This past weekend, I attended a two-day tai chi workshop organized by the International Taoist Tai Chi Society (“the Society”) in New York City. Tai Chi is an internal art. Often, not much is visible on the outside, but a lot is happening on the inside of the body. As I’ve been studying this ancient system for the last eight years, every time there is something new to discover. Which is good and “bad” at the same time; good because it is interesting all the time and “bad” because it requires being open and reinventing how my body performs the moves all the time.
And here is the catch. As much as most of us know that change is unavoidable, we actually do not like changes so much. Imagine practicing a certain move for several years just to be told by an instructor at the workshop that now the move is being done in the different way. This means that you need to forget what you learned and start all over again practicing new nuances of how you place your feet, when you shift your weight, how you move your arms etc. I’ve been through this process many times since I started doing taoist tai chi and it always amazes me what kind of reactions it creates in me and my tai chi colleagues. It can go from a complete frustration and denial up to a profound excitement as new horizons are opening when the move done in the new way opens our bodies and minds to new perspectives.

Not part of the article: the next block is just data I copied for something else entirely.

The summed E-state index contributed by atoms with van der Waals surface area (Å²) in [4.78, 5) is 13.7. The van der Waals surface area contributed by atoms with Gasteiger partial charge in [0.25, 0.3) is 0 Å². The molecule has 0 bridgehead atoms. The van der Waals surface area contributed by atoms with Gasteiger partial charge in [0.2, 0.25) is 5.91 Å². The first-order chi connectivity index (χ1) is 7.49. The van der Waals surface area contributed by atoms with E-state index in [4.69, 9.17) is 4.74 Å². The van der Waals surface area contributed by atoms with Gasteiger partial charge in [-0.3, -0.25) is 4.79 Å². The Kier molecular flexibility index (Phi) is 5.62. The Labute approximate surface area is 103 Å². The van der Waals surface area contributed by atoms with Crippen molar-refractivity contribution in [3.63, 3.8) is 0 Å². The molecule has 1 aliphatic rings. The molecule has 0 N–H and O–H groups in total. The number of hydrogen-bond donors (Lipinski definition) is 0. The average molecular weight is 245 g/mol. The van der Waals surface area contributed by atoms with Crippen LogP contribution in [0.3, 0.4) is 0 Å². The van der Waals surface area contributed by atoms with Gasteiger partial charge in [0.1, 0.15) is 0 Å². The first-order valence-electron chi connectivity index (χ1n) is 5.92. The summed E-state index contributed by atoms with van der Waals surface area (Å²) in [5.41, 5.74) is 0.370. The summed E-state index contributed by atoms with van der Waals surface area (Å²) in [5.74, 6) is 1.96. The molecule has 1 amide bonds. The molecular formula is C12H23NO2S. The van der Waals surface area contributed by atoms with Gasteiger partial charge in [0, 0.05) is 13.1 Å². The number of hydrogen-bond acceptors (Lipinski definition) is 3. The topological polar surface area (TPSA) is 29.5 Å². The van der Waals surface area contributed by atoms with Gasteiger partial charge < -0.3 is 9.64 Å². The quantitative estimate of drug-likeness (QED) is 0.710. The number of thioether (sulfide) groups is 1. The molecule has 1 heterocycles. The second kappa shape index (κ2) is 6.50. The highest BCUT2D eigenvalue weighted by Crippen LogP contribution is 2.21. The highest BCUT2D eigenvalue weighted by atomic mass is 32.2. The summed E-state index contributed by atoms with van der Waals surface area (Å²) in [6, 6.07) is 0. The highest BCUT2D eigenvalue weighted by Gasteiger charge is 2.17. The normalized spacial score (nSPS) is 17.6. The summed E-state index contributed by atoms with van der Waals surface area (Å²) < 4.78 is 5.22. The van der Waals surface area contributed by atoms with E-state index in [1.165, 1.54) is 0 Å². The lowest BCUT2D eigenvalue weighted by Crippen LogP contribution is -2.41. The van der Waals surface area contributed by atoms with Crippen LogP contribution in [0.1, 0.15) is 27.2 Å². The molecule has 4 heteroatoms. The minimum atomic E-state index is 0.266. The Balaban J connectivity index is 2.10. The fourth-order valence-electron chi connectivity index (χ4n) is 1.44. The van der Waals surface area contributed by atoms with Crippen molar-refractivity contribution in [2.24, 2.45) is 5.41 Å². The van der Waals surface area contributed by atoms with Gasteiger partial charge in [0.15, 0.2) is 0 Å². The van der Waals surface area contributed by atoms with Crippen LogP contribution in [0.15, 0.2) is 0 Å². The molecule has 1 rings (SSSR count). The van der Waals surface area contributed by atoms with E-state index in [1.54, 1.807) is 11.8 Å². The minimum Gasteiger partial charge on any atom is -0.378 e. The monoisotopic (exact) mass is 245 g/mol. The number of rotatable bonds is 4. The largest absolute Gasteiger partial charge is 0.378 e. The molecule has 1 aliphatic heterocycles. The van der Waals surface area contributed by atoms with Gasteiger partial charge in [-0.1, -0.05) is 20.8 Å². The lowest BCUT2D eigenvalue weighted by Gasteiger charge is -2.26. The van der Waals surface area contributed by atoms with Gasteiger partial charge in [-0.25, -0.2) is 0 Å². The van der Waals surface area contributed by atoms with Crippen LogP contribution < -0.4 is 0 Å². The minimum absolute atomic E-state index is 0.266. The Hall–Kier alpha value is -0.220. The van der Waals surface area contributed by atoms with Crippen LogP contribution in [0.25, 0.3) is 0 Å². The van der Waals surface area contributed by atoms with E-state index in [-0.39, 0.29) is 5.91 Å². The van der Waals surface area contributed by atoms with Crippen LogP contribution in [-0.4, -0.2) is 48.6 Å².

But no matter what each of us felt this past weekend when we were practicing a large amount of moves in a completely new way, we need to accept change. The gift of tai chi as being taught by the Society is that it is keeping our minds open and helping us to be open for changes in our lives. To learn the new, we have to be willing to drop the comfortable old way and embrace the new way with positive expectation and patience. Keeping our minds open for the new means that we are alive.
Be willing to change. Even the simplest change, such as taking a different route to work or rearranging a wardrobe can have profound effects on your life.